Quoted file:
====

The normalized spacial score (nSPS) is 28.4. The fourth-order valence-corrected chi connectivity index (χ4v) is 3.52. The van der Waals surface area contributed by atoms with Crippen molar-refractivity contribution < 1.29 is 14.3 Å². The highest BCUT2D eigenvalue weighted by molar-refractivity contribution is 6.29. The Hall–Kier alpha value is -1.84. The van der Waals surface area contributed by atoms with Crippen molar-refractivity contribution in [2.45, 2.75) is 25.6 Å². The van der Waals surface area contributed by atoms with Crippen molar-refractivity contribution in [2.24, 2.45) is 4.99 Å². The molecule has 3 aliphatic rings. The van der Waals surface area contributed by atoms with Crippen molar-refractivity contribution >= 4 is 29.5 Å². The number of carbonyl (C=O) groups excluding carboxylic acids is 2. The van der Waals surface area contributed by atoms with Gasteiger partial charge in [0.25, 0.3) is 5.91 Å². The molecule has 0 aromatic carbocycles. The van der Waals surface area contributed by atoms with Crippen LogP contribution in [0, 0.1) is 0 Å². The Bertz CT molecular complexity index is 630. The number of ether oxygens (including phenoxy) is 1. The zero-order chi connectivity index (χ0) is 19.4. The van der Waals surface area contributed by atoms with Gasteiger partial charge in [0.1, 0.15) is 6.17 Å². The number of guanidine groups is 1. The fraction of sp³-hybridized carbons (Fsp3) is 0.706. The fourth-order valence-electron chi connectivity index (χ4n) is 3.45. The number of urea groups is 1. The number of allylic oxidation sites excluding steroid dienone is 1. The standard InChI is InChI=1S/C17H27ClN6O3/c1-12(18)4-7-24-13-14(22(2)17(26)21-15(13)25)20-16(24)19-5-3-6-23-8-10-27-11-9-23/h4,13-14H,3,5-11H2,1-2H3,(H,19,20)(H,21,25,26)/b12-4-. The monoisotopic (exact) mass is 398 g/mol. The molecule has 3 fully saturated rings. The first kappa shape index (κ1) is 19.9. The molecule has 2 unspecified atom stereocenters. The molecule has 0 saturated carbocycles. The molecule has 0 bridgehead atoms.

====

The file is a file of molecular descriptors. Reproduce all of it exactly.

The normalized spacial score (nSPS) is 28.4. The fourth-order valence-corrected chi connectivity index (χ4v) is 3.52. The van der Waals surface area contributed by atoms with Crippen molar-refractivity contribution < 1.29 is 14.3 Å². The highest BCUT2D eigenvalue weighted by molar-refractivity contribution is 6.29. The Hall–Kier alpha value is -1.84. The van der Waals surface area contributed by atoms with Crippen molar-refractivity contribution in [2.45, 2.75) is 25.6 Å². The van der Waals surface area contributed by atoms with Crippen molar-refractivity contribution in [2.24, 2.45) is 4.99 Å². The molecule has 3 aliphatic rings. The van der Waals surface area contributed by atoms with Crippen molar-refractivity contribution >= 4 is 29.5 Å². The number of carbonyl (C=O) groups excluding carboxylic acids is 2. The van der Waals surface area contributed by atoms with Gasteiger partial charge in [0.25, 0.3) is 5.91 Å². The molecule has 0 aromatic carbocycles. The van der Waals surface area contributed by atoms with Crippen LogP contribution in [0, 0.1) is 0 Å². The Bertz CT molecular complexity index is 630. The number of ether oxygens (including phenoxy) is 1. The zero-order chi connectivity index (χ0) is 19.4. The van der Waals surface area contributed by atoms with Gasteiger partial charge in [0.1, 0.15) is 6.17 Å². The number of guanidine groups is 1. The fraction of sp³-hybridized carbons (Fsp3) is 0.706. The fourth-order valence-electron chi connectivity index (χ4n) is 3.45. The number of urea groups is 1. The number of allylic oxidation sites excluding steroid dienone is 1. The standard InChI is InChI=1S/C17H27ClN6O3/c1-12(18)4-7-24-13-14(22(2)17(26)21-15(13)25)20-16(24)19-5-3-6-23-8-10-27-11-9-23/h4,13-14H,3,5-11H2,1-2H3,(H,19,20)(H,21,25,26)/b12-4-. The monoisotopic (exact) mass is 398 g/mol. The molecule has 3 fully saturated rings. The first kappa shape index (κ1) is 19.9. The molecule has 2 unspecified atom stereocenters. The molecule has 0 saturated carbocycles. The molecule has 0 bridgehead atoms.